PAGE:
Simon Scarsbrook is aiming to take part in his 18th Three Peaks Cyclo-Cross this year

By Simon Scarsbrook

Training this week:
‘Park run’ x 1
Back garden step-ups x1 (maybe 2)
Hilly commute to work x3 (13 miles each way including bridleways)
Racing x 1
Alcohol units: yes

My ‘morale’ was boosted this week by the first London League cyclocross of the winter series, held in Brighton. Fast, hilly and hot, it was also my first as a ‘vet50’ Although I started un-gridded at the back, I don’t think I did too shabbily (8th). Forty minutes is not 4 hours though, and I have a plan to ride both the V50’s & the Seniors next week (on an equally hilly course).

For the 3 Peaks, I will use my race bike, with slightly heavier wheels (Mavic open pro on 32 spoked Hope hubs), but as yet can’t decide on tyre choice.

Any tyre is a compromise. The parcour of each peak is so different, and then there is the tarmac in between. Ideally something with grip, with a good central ‘ridge’ to aid rolling resistance on the road, strong sidewalls, but not too heavy.

Depending on the weather on the day of course, grip is handy for the descent of Ingleborough (a rocky path leading to grass, bog, and grassy bogs with a bit of rock).

Whernside has a plateau path leading down to some rock slabs, with bog and grass to the sides – before the slabs were placed, the path comprised of old wooden doors, propped up by a boulder at the bottom, some with gloss paint and handles! Slippy, but handily placed canvas ‘nets’ stopped you from falling into the bogs either side! – (although a friend once fell in, missing the net and emerged under one – scary!).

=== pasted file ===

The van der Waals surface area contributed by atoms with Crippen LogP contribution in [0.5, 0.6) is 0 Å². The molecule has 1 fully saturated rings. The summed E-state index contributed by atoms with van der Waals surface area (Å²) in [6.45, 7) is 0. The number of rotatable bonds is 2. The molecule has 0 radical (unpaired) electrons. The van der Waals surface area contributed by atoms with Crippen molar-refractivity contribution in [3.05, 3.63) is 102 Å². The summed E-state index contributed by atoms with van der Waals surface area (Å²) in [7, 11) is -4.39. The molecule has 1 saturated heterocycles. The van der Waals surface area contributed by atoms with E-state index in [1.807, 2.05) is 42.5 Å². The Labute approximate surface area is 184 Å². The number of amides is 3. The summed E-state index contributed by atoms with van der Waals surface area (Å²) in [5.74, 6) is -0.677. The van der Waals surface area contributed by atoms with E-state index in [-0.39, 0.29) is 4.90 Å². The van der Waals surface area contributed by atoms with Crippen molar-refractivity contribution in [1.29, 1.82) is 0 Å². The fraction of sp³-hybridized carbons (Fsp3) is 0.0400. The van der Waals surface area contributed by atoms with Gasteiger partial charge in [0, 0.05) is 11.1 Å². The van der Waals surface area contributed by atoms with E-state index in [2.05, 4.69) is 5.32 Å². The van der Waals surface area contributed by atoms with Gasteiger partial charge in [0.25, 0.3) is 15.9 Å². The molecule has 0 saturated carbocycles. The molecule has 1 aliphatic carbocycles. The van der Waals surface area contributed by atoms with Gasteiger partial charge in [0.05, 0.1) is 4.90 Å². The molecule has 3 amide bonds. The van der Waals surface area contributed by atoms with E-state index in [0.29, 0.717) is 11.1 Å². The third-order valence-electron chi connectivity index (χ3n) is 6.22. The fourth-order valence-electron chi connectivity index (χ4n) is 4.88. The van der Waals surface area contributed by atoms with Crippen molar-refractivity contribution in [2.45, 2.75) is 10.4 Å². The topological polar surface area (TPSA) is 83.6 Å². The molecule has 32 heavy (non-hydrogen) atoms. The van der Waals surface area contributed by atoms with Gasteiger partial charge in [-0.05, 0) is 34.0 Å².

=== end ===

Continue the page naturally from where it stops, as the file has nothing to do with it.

Both Whernside and Pen-Y-Ghent have plenty of tyre splitting raised drainage channels and loose rocks, so Dugasts probably not advised.

My choice is between, the undisputed big daddy tyre of the 3 Peaks, the ‘Schwalbe Landcruiser’, cheap, bomb-proof and they roll well on the road, their only downside is weight. And, a pair of ‘Maxxis Locusts’  (discontinued, but similar to the ‘Maxxis Raze’). They are a bit grippier, definitely lighter but a tad slower on the road I think.

As to tyre pressure, I tend to go with around 70/80psi. which suits the way I ride, I am not the fastest descender, and prefer a bit of ‘control’ (an age thing I think!). There was a time when the advise was to ‘pump your tyres up as hard as you can’, the nervous silence during the morning before the ‘off’ was interspersed with loud bangs from the car park, and, usually repeated at the first corner of the race!

Simon Scarsbrook – simon.scarsbrook@freelance.timeinc.com